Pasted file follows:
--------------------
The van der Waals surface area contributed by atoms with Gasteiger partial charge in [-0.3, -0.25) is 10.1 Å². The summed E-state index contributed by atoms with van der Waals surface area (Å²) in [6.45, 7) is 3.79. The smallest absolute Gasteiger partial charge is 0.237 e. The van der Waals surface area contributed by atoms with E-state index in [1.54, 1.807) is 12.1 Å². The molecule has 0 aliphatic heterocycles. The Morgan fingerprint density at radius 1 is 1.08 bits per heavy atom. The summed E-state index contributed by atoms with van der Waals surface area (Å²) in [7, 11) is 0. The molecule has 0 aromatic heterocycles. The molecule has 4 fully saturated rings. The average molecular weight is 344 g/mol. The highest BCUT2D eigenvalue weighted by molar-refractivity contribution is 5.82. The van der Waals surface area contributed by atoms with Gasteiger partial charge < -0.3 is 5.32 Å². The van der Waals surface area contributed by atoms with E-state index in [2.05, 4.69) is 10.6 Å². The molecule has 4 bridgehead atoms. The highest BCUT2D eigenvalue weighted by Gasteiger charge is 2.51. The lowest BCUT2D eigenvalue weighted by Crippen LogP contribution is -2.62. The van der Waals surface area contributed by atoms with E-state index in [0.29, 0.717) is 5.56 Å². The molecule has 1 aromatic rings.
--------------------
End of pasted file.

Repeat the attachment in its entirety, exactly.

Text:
The van der Waals surface area contributed by atoms with Gasteiger partial charge in [-0.3, -0.25) is 10.1 Å². The summed E-state index contributed by atoms with van der Waals surface area (Å²) in [6.45, 7) is 3.79. The smallest absolute Gasteiger partial charge is 0.237 e. The van der Waals surface area contributed by atoms with E-state index in [1.54, 1.807) is 12.1 Å². The molecule has 0 aliphatic heterocycles. The Morgan fingerprint density at radius 1 is 1.08 bits per heavy atom. The summed E-state index contributed by atoms with van der Waals surface area (Å²) in [7, 11) is 0. The molecule has 0 aromatic heterocycles. The molecule has 4 fully saturated rings. The average molecular weight is 344 g/mol. The highest BCUT2D eigenvalue weighted by molar-refractivity contribution is 5.82. The van der Waals surface area contributed by atoms with Gasteiger partial charge < -0.3 is 5.32 Å². The van der Waals surface area contributed by atoms with E-state index in [2.05, 4.69) is 10.6 Å². The molecule has 4 bridgehead atoms. The highest BCUT2D eigenvalue weighted by Gasteiger charge is 2.51. The lowest BCUT2D eigenvalue weighted by Crippen LogP contribution is -2.62. The van der Waals surface area contributed by atoms with E-state index in [0.29, 0.717) is 5.56 Å². The molecule has 1 aromatic rings.